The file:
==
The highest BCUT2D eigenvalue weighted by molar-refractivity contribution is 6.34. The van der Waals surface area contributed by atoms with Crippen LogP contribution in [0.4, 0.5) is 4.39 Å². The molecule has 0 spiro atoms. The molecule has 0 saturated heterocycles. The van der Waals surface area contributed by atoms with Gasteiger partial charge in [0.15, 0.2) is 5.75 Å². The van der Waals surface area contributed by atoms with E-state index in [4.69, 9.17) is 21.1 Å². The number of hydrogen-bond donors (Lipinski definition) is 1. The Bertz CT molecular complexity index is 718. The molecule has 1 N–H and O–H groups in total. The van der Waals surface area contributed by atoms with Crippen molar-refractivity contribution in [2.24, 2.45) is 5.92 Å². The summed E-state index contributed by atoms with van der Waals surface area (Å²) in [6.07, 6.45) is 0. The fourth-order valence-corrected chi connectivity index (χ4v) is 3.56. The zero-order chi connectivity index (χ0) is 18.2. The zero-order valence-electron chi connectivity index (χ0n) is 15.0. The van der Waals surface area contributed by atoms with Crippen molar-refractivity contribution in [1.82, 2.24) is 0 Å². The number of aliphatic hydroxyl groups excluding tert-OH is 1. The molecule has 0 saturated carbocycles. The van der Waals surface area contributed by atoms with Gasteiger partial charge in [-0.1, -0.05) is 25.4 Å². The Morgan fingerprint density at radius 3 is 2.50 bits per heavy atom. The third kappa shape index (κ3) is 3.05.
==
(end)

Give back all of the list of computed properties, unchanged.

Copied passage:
The highest BCUT2D eigenvalue weighted by molar-refractivity contribution is 6.34. The van der Waals surface area contributed by atoms with Crippen LogP contribution in [0.4, 0.5) is 4.39 Å². The molecule has 0 spiro atoms. The molecule has 0 saturated heterocycles. The van der Waals surface area contributed by atoms with Gasteiger partial charge in [0.15, 0.2) is 5.75 Å². The van der Waals surface area contributed by atoms with E-state index in [4.69, 9.17) is 21.1 Å². The number of hydrogen-bond donors (Lipinski definition) is 1. The Bertz CT molecular complexity index is 718. The molecule has 1 N–H and O–H groups in total. The van der Waals surface area contributed by atoms with Crippen molar-refractivity contribution in [2.24, 2.45) is 5.92 Å². The summed E-state index contributed by atoms with van der Waals surface area (Å²) in [6.07, 6.45) is 0. The fourth-order valence-corrected chi connectivity index (χ4v) is 3.56. The zero-order chi connectivity index (χ0) is 18.2. The zero-order valence-electron chi connectivity index (χ0n) is 15.0. The van der Waals surface area contributed by atoms with Crippen molar-refractivity contribution in [1.82, 2.24) is 0 Å². The number of aliphatic hydroxyl groups excluding tert-OH is 1. The molecule has 0 saturated carbocycles. The van der Waals surface area contributed by atoms with Gasteiger partial charge in [-0.1, -0.05) is 25.4 Å². The Morgan fingerprint density at radius 3 is 2.50 bits per heavy atom. The third kappa shape index (κ3) is 3.05.